A carpet of brown algae recently surrounded an uninhabited island near the French-Caribbean territory of St. Martin that is popular with tourists, forcing officials to suspend ferry service and cancel kayaking and snorkeling trips. The normally translucent water around Pinel Island turned to a spiky brown mud.
“This is definitely the worst we’ve ever seen,” said Melody Rouveure, general manager of a tour company in the Dutch Caribbean territory of St. Maarten, which shares an island with St. Martin. “It ruined my personal beach plans.”
On Union Island, which is part of St. Vincent and the Grenadines, the seaweed invasion has forced some resorts to close for up to five months in the past.
Masses of sargassum have also strangled the fishing industry in the Caribbean. It damages boat engines and fishing gear, prevents fishermen from reaching their boats and fishing areas and leads to a decrease in the number of fish caught. Barbados has been hit particularly hard since flying fish make up 60% of the island’s annual catch, according to the University of the West Indies.
An abundance of sargassum has been blamed for the recent deaths of thousands of fish on the French Caribbean island of Martinique. It also has activists concerned about the plight of endangered turtles, some of which die at sea, entangled in seaweed or unable to lay their eggs because of the algae mat covering the sand.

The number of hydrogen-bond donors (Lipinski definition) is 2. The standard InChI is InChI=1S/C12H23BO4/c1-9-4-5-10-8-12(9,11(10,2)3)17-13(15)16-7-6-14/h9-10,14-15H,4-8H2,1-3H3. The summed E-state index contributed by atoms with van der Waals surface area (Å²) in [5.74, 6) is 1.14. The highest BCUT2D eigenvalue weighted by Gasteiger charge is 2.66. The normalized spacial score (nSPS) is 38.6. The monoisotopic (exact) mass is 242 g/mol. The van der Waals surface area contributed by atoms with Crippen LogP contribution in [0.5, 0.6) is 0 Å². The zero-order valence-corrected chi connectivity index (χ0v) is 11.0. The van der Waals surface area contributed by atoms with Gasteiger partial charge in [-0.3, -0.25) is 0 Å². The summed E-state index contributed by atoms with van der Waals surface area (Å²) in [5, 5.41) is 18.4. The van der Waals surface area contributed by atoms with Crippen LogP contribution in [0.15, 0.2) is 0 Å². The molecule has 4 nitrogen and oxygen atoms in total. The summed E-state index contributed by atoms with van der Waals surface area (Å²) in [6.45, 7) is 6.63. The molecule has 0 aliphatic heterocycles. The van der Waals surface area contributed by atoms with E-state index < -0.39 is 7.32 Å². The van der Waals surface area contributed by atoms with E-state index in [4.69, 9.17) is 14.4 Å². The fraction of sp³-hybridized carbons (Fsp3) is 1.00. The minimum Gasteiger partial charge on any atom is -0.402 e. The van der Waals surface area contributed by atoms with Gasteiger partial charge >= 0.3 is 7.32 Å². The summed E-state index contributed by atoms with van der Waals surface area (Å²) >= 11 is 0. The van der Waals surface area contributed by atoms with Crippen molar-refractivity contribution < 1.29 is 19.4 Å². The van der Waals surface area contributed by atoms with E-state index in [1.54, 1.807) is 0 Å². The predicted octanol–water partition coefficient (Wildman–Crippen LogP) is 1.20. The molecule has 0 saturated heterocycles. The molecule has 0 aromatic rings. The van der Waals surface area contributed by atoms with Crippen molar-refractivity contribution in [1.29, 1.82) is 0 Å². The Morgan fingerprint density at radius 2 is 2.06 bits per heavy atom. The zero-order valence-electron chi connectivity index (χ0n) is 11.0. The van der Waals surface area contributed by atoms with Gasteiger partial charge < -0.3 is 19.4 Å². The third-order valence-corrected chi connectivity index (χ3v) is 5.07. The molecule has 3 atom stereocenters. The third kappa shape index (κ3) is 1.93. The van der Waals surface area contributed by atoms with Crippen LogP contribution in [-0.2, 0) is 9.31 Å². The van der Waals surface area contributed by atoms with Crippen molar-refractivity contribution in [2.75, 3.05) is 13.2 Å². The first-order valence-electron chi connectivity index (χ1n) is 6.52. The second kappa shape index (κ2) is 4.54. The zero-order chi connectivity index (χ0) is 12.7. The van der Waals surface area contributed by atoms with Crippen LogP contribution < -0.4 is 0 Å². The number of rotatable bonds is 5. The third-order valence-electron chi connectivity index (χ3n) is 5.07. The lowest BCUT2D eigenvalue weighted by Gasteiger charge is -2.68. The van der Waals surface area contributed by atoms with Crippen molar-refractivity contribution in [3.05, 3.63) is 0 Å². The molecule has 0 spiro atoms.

In the Cayman Islands, a thick carpet of sargassum had prompted officials to start a pilot program in which crews pumped more than 268 square feet of seaweed from the water. But on Tuesday, the government announced it was suspending removal efforts because the level of decomposition made it impractical.
“The sargassum stranding in the North Sound is unlike anything we’ve experienced before in terms of location, weather conditions and scale,” officials said.
Other island states have chosen to use heavy machinery to remove seaweed from beaches, but scientists warn that this causes erosion and could destroy the nests of endangered turtles.
Efforts to use sargassum as fertilizer, food, biofuel, building material or medicine continue, but many Caribbean islands are unable to remove the vast amounts of seaweed due to financial difficulties and limited resources.
US Virgin Islands Governor Albert Bryan said he had asked President Joe Biden to declare a federal emergency for the entire three-island area, not just St. Croix, but it didn’t. Bryan said he is now trying to find local funds to clean up beaches, “but a lot of things now require money.”
Large amounts of sargassum have invaded the Caribbean every year since 2011, except in 2013 — an anomaly that scientists believe may be the result of a lack of nutrients and a change in wind strength and direction. And the record amounts reported in recent years are even more worrisome for scientists and island governments.
“We don’t know if this is a new normal,” Krimsky said. “This has been devastating for over a decade.”